Photo by Laura Wells

Hannah, 9 years old and first-year 4-H member, sews a face mask. 


RENO, Nev. – When the Elko County Emergency Operations Center put in a call March 31 to their local University of Nevada, Reno Extension office saying they needed face masks, Extension’s 4-H youth and their families swung into action, making masks not only for the Operations Center, but also for their local School District nutrition services workers who are helping to serve lunches to students who receive free and reduced meals. Similarly, 4-H youth and their families in White Pine County were early responders to the need for masks, and are bus
y making masks for the William Bee Ririe Hospital and Rural Health Clinic in Ely. Now, Nevada 4-H has launched a statewide effort to help provide face masks needed in Nevada communities.

“We are now calling upon 4-H youth, volunteers and their families to help make and provide face masks,” said Carrie Stark, Nevada 4-H program director with Extension. “Our youth are very community-service oriented and are willing to help. And, our 4-H staff, as well as our volunteer club leaders, will help coordinate the efforts, making sure the masks get to those who need them and ensuring appropriate health and social-distancing recommendations are followed throughout the process.”

Stark said engaging youth in the mask-making project also provides them with something constructive to do now, while they may be struggling with the confinement of the stay-at-home order.

“By participating in the project, youth can feel a connection with their fellow 4-Hers statewide, as well as a connection with their communities,” she said. “It can help them feel they are all doing something useful during this crisis. We are encouraging them to first make some masks for their own family, and then make some for those in need in their communities.”

Stark says community service is always a large component of the 4-H youth development program, and studies show it pays off.

“Research has shown that 4-H youth are four times more likely to contribute to their communities than other youth. By encouraging youth to engage in community service, it not only helps our communities now, but it helps our youth develop compassion, character and leadership skills that will serve them, and our communities, well in the future.”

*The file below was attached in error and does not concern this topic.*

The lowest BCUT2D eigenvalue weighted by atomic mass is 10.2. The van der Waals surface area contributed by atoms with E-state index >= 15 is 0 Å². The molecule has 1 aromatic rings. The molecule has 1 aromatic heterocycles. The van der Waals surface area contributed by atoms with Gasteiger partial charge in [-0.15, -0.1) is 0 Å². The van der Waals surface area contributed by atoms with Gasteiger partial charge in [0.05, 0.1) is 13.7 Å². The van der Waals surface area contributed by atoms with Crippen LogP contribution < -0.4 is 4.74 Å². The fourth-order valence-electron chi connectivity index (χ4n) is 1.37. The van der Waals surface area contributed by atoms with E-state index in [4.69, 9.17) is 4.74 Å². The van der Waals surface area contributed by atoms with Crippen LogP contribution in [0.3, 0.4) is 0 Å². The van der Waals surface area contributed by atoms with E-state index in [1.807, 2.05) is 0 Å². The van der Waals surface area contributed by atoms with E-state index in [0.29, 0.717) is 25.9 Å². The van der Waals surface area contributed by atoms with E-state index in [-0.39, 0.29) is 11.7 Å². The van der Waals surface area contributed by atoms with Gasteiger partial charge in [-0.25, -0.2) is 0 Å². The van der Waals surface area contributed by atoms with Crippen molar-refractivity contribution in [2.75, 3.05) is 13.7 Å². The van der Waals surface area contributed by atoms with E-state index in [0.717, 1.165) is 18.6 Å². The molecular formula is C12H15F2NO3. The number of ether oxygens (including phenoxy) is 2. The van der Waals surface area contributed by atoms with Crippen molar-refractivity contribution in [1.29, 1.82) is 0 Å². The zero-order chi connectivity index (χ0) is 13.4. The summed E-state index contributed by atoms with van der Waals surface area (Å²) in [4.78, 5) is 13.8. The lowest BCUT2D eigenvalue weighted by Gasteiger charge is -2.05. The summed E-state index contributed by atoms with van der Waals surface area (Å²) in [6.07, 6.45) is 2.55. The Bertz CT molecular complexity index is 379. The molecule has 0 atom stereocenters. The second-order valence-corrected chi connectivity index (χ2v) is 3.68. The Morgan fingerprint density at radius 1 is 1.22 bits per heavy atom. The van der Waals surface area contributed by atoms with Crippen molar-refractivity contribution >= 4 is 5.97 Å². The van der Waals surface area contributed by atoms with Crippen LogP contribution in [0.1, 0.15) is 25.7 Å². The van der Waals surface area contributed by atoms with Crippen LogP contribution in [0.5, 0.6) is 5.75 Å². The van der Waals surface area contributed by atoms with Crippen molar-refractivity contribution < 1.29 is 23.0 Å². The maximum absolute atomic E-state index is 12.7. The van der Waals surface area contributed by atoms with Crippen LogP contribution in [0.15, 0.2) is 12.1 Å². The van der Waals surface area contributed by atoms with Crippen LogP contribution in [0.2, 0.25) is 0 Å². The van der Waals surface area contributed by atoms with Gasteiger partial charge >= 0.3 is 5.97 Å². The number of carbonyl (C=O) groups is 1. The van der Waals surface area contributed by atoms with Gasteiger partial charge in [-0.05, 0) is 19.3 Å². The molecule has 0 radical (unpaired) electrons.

Now that the word is out that 4-Hers are helping to make masks, more requests are coming in.

“I’d say that requests are coming in faster than our 4-H members can sew,” said Jill Baker-Tingey, Extension educator in Elko County.

Baker-Tingey said that in her county, youth and family members of the Clover Point, Ruby Valley and Elko Big “E” 4-H Clubs have probably already made over 100 masks, and are busy making more. In White Pine County, the 4-H Virtual Crochet Club has partnered with the recently formed Creating for our Community ❤ group, already churning out close to 200 masks through the collaborative effort.

Stark says 4-H members, staff and volunteers are receiving information on how to make masks according to CDC (Centers for Disease Control) recommendations, as well as information on how to maintain social distancing and other health recommendations while participating in the project. 4-H staff are working to establish drop-off points for the masks and partnering with others in their communities to ensure social distancing recommendations are followed to protect the health and safety of everyone involved. Stark is also reminding everyone that masks do not take the place of following all other recommendations, such as social distancing and frequent hand-washing, during this time.

Businesses and others not involved in 4-H can help with the mask-making project by providing mask materials or funds for materials. Some businesses have already stepped up to provide fabric, and JoAnn Fabrics and Craft Store (a national 4-H supporter), is providing a 15 percent discount to 4-H members and leaders, for example. Those not currently involved in 4-H who wish to contribute to the Nevada 4-H face mask effort should contact:
In northern Nevada, Sarah Chvilicek at sarahc@unr.edu
in southern Nevada (Clark and Lincoln Counties, and Pahrump Area), Nora Luna, lunan@unr.edu

Those involved in 4-H wanting to participate or with questions, should contact their local Extension 4-H staff and/or club leader, or go to extension.unr.edu/4h.